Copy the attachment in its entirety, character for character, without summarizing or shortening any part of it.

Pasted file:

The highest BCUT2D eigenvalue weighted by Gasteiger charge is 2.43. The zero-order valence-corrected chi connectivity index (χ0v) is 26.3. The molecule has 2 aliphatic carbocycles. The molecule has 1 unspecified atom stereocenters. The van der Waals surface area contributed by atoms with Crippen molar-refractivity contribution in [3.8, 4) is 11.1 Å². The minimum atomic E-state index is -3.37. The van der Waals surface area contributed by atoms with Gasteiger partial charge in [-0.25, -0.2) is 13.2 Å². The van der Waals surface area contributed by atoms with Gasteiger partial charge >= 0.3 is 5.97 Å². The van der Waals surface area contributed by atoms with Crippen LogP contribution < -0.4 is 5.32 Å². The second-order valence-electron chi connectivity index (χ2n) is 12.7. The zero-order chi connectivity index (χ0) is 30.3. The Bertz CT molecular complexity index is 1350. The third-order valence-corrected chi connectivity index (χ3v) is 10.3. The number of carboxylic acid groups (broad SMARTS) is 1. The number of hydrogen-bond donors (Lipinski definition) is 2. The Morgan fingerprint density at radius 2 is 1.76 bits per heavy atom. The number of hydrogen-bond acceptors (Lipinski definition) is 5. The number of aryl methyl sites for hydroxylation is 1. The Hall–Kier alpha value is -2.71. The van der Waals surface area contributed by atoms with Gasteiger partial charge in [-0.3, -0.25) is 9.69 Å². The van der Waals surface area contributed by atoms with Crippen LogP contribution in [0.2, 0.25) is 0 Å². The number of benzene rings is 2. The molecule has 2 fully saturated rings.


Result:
The highest BCUT2D eigenvalue weighted by Gasteiger charge is 2.43. The zero-order valence-corrected chi connectivity index (χ0v) is 26.3. The molecule has 2 aliphatic carbocycles. The molecule has 1 unspecified atom stereocenters. The van der Waals surface area contributed by atoms with Crippen molar-refractivity contribution in [3.8, 4) is 11.1 Å². The minimum atomic E-state index is -3.37. The van der Waals surface area contributed by atoms with Gasteiger partial charge in [-0.25, -0.2) is 13.2 Å². The van der Waals surface area contributed by atoms with Gasteiger partial charge >= 0.3 is 5.97 Å². The van der Waals surface area contributed by atoms with Crippen LogP contribution < -0.4 is 5.32 Å². The second-order valence-electron chi connectivity index (χ2n) is 12.7. The zero-order chi connectivity index (χ0) is 30.3. The Bertz CT molecular complexity index is 1350. The third-order valence-corrected chi connectivity index (χ3v) is 10.3. The number of carboxylic acid groups (broad SMARTS) is 1. The number of hydrogen-bond donors (Lipinski definition) is 2. The Morgan fingerprint density at radius 2 is 1.76 bits per heavy atom. The number of hydrogen-bond acceptors (Lipinski definition) is 5. The number of aryl methyl sites for hydroxylation is 1. The Hall–Kier alpha value is -2.71. The van der Waals surface area contributed by atoms with Gasteiger partial charge in [-0.3, -0.25) is 9.69 Å². The van der Waals surface area contributed by atoms with Crippen LogP contribution in [0.2, 0.25) is 0 Å². The number of benzene rings is 2. The molecule has 2 fully saturated rings.